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Title: Early loss of blood-brain barrier integrity precedes NOX2 elevation in the prefrontal cortex of an animal model of psychosis
Authors: Schiavone, Stefania
Mhillaj, Emanuela
Neri, Margherita
Grazia Morgese, Maria
Tucci, Paolo
Bove, Maria
Valentino, Mario
Di Giovanni, Giuseppe
Pomara, Cristoforo
Turillazzi, Emanuela
Trabace, Luigia
Cuomo, Vincenzo
Keywords: Blood-brain barrier
Oxidative stress
Social isolation
NADPH oxidase
Issue Date: 2016
Publisher: Springer
Citation: Schiavone, S., Mhillaj, E., Neri, M., Morgese, M. G., Tucci, P., Bove, M..., Cuomo, V. (2016). Early loss of blood-brain barrier integrity precedes NOX2 elevation in the prefrontal cortex of an animal model of psychosis. Molecular Neurobiology, 54(3), 2031-2044.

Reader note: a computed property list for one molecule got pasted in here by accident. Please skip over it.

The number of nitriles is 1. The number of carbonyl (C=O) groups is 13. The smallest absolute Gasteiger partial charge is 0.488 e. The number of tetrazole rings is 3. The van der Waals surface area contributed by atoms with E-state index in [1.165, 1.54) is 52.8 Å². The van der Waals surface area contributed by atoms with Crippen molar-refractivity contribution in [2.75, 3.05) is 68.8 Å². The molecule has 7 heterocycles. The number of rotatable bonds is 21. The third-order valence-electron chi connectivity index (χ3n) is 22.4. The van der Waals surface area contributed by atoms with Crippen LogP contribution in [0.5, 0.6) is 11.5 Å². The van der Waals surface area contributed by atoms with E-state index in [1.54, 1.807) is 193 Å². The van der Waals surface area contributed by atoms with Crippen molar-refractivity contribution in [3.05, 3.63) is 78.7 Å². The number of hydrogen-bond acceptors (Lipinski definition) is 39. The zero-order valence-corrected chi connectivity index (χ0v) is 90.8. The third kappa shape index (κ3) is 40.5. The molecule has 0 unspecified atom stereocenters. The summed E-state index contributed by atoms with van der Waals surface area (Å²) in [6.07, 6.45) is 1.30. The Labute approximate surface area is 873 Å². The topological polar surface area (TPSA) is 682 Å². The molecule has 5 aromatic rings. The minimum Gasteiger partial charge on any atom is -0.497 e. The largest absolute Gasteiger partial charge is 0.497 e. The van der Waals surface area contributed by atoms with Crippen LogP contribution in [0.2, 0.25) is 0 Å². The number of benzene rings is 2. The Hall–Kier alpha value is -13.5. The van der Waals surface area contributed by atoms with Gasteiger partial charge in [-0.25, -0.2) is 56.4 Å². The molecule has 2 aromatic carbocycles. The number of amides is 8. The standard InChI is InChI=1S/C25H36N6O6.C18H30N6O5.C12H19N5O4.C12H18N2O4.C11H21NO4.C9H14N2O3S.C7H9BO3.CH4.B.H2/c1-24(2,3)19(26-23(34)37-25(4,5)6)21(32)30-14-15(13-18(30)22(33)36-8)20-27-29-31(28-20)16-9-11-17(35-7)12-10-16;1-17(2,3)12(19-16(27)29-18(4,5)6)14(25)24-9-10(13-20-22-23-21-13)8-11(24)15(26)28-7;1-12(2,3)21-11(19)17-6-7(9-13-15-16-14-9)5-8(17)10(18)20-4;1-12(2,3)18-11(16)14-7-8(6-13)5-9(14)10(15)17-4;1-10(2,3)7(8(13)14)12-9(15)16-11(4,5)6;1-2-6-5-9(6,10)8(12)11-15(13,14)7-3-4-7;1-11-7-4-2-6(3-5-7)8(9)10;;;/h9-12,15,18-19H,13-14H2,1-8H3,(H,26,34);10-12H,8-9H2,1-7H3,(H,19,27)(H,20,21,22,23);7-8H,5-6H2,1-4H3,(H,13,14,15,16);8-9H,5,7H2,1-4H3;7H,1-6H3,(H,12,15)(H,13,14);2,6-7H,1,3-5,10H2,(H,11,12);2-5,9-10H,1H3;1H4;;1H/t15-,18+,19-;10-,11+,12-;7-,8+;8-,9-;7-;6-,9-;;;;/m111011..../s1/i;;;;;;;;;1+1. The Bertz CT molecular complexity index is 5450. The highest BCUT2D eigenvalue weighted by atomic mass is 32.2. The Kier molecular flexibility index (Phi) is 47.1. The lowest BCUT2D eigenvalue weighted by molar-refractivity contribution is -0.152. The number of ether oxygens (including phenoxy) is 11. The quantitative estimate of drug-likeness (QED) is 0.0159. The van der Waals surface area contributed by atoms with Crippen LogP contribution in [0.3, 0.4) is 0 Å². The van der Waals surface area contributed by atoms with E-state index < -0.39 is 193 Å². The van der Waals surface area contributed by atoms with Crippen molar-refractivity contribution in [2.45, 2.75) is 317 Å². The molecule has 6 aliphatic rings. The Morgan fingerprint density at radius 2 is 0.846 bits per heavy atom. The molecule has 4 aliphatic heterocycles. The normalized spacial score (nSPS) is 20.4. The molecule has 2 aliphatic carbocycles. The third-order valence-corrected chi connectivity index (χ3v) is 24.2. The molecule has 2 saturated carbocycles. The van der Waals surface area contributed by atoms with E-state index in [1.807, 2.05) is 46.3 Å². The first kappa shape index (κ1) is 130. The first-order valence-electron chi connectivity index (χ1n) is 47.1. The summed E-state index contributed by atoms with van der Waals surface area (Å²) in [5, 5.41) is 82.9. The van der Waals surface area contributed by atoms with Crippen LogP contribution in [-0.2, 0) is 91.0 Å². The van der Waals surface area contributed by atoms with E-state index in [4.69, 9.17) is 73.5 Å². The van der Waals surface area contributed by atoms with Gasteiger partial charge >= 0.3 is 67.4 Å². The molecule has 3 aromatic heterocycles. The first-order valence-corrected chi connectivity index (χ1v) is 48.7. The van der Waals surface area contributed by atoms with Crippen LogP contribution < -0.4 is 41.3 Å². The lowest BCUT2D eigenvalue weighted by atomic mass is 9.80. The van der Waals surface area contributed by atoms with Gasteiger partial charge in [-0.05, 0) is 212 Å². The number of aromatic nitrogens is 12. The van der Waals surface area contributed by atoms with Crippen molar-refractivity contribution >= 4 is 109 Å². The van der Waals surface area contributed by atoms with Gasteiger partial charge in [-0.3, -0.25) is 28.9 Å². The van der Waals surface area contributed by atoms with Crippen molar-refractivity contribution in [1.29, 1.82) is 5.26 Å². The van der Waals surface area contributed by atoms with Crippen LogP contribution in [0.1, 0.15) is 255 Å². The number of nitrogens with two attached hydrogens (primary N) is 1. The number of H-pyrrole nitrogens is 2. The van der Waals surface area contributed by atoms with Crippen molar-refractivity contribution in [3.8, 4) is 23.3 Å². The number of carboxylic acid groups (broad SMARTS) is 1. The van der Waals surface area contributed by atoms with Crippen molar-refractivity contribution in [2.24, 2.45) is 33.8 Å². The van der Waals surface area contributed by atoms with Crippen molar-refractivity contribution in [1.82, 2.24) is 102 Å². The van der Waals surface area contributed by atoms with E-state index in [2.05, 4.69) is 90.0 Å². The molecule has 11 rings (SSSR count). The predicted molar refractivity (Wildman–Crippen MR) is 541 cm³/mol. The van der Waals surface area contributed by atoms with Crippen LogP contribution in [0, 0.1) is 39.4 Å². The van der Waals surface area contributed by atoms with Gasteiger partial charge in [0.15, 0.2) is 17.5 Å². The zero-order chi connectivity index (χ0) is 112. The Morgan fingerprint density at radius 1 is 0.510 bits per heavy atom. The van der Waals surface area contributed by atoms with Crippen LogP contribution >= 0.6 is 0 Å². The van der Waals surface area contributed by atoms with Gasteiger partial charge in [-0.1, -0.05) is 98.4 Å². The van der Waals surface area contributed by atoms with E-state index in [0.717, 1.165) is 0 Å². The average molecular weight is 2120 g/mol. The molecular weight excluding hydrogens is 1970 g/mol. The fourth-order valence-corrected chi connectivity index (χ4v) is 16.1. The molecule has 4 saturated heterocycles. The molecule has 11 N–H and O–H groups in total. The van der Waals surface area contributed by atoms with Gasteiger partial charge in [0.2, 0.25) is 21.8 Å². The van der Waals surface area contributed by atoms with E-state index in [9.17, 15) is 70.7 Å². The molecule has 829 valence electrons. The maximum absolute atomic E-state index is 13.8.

Abstract: The social isolation rearing of young adult rats is a model of psychosocial stress and provides a nonpharmacological tool to study alterations reminiscent of symptoms seen in psychosis. We have previously demonstrated that social isolation in rats leads to increased oxidative stress and to cerebral NOX2 elevations. Here, we investigated early alterations in mRNA expression leading to increased NOX2 in the brain. Rats were exposed to a short period of social isolation (1 week) and real-time polymerase chain reaction (PCR) for mRNA expression of genes involved in blood-brain barrier (BBB) formation and integrity (ORLs, Vof 21 and Vof 16, Leng8, Vnr1, and Trank 1 genes) was performed. Real-time PCR experiments, immunohistochemistry, and Western blotting analysis showed an increased expression of these genes and related proteins in isolated rats with respect to control animals. The expression of specific markers of BBB integrity, such as matrix metalloproteinase 2 (MMP2), matrix metalloproteinase 9 (MMP9), occludin 1, and plasmalemmal vesicle associated protein-1 (PV-1), was also significantly altered after 1 week of social isolation. BBB permeability, evaluated by quantification of Evans blue dye extravasation, as well as interstitial fluid, was significantly increased in rats isolated for 1 week with respect to controls. Isolation-induced BBB disruption was also accompanied by a significant increase of Interleukin 6 (IL-6) expression. Conversely, no differences in NOX2 levels were detected at this time point. Our study demonstrates that BBB disruption precedes NOX2 elevations in the brain. These results provide new insights in the interplay of mechanisms linking psychosocial stress to early oxidative stress in the brain, disruption of the BBB, and the development of mental disorders.
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